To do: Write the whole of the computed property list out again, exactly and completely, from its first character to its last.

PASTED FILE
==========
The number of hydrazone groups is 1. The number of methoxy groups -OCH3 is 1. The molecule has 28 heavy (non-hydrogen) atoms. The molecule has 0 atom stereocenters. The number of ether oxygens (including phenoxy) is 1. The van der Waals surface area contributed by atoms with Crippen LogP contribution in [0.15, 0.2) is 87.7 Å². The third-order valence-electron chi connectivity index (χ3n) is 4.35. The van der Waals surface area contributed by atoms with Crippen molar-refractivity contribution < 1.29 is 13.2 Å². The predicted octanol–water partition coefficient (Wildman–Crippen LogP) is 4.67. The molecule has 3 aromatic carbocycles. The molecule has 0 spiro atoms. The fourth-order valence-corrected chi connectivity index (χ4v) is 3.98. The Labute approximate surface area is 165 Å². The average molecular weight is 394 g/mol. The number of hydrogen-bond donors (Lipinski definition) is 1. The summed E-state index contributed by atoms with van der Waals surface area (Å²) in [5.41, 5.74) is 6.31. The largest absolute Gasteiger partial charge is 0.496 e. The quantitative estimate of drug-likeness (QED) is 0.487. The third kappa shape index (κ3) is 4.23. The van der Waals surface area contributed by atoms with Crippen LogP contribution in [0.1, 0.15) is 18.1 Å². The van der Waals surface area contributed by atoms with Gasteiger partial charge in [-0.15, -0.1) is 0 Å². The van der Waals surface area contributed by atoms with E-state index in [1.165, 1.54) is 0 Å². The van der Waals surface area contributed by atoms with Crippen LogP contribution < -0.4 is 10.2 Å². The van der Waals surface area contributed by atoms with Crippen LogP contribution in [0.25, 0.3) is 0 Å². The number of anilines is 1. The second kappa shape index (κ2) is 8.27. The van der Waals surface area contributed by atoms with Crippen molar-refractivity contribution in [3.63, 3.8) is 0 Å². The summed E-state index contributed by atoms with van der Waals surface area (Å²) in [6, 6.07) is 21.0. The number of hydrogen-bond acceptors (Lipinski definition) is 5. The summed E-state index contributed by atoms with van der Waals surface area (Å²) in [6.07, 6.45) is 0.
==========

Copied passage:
The number of hydrazone groups is 1. The number of methoxy groups -OCH3 is 1. The molecule has 28 heavy (non-hydrogen) atoms. The molecule has 0 atom stereocenters. The number of ether oxygens (including phenoxy) is 1. The van der Waals surface area contributed by atoms with Crippen LogP contribution in [0.15, 0.2) is 87.7 Å². The third-order valence-electron chi connectivity index (χ3n) is 4.35. The van der Waals surface area contributed by atoms with Crippen molar-refractivity contribution < 1.29 is 13.2 Å². The predicted octanol–water partition coefficient (Wildman–Crippen LogP) is 4.67. The molecule has 3 aromatic carbocycles. The molecule has 0 spiro atoms. The fourth-order valence-corrected chi connectivity index (χ4v) is 3.98. The Labute approximate surface area is 165 Å². The average molecular weight is 394 g/mol. The number of hydrogen-bond donors (Lipinski definition) is 1. The summed E-state index contributed by atoms with van der Waals surface area (Å²) in [5.41, 5.74) is 6.31. The largest absolute Gasteiger partial charge is 0.496 e. The quantitative estimate of drug-likeness (QED) is 0.487. The third kappa shape index (κ3) is 4.23. The van der Waals surface area contributed by atoms with Crippen LogP contribution in [0.1, 0.15) is 18.1 Å². The van der Waals surface area contributed by atoms with Gasteiger partial charge in [-0.15, -0.1) is 0 Å². The van der Waals surface area contributed by atoms with E-state index in [1.165, 1.54) is 0 Å². The van der Waals surface area contributed by atoms with Crippen LogP contribution < -0.4 is 10.2 Å². The van der Waals surface area contributed by atoms with Crippen LogP contribution in [0.25, 0.3) is 0 Å². The number of anilines is 1. The second kappa shape index (κ2) is 8.27. The van der Waals surface area contributed by atoms with Crippen molar-refractivity contribution in [3.63, 3.8) is 0 Å². The summed E-state index contributed by atoms with van der Waals surface area (Å²) in [6, 6.07) is 21.0. The number of hydrogen-bond acceptors (Lipinski definition) is 5. The summed E-state index contributed by atoms with van der Waals surface area (Å²) in [6.07, 6.45) is 0.